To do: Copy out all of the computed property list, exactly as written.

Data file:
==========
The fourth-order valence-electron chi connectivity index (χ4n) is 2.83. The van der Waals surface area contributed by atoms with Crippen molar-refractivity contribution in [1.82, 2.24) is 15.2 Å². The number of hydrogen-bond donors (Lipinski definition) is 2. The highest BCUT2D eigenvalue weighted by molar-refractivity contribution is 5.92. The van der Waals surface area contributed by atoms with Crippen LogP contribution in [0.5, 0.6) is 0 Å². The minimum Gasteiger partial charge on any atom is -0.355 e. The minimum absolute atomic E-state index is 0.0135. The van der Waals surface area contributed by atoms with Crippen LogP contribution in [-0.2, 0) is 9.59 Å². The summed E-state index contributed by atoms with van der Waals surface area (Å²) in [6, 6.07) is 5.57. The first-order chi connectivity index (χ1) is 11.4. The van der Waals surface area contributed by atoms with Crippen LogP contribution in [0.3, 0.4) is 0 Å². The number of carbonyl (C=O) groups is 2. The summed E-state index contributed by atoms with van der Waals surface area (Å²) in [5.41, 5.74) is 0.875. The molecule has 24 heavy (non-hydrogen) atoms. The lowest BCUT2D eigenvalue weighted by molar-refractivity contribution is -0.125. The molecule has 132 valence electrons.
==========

The fourth-order valence-electron chi connectivity index (χ4n) is 2.83. The van der Waals surface area contributed by atoms with Crippen molar-refractivity contribution in [1.82, 2.24) is 15.2 Å². The number of hydrogen-bond donors (Lipinski definition) is 2. The highest BCUT2D eigenvalue weighted by molar-refractivity contribution is 5.92. The van der Waals surface area contributed by atoms with Crippen LogP contribution in [0.5, 0.6) is 0 Å². The minimum Gasteiger partial charge on any atom is -0.355 e. The minimum absolute atomic E-state index is 0.0135. The van der Waals surface area contributed by atoms with Crippen LogP contribution in [-0.2, 0) is 9.59 Å². The summed E-state index contributed by atoms with van der Waals surface area (Å²) in [6, 6.07) is 5.57. The first-order chi connectivity index (χ1) is 11.4. The van der Waals surface area contributed by atoms with Crippen LogP contribution in [0.3, 0.4) is 0 Å². The number of carbonyl (C=O) groups is 2. The summed E-state index contributed by atoms with van der Waals surface area (Å²) in [5.41, 5.74) is 0.875. The molecule has 24 heavy (non-hydrogen) atoms. The lowest BCUT2D eigenvalue weighted by molar-refractivity contribution is -0.125. The molecule has 132 valence electrons.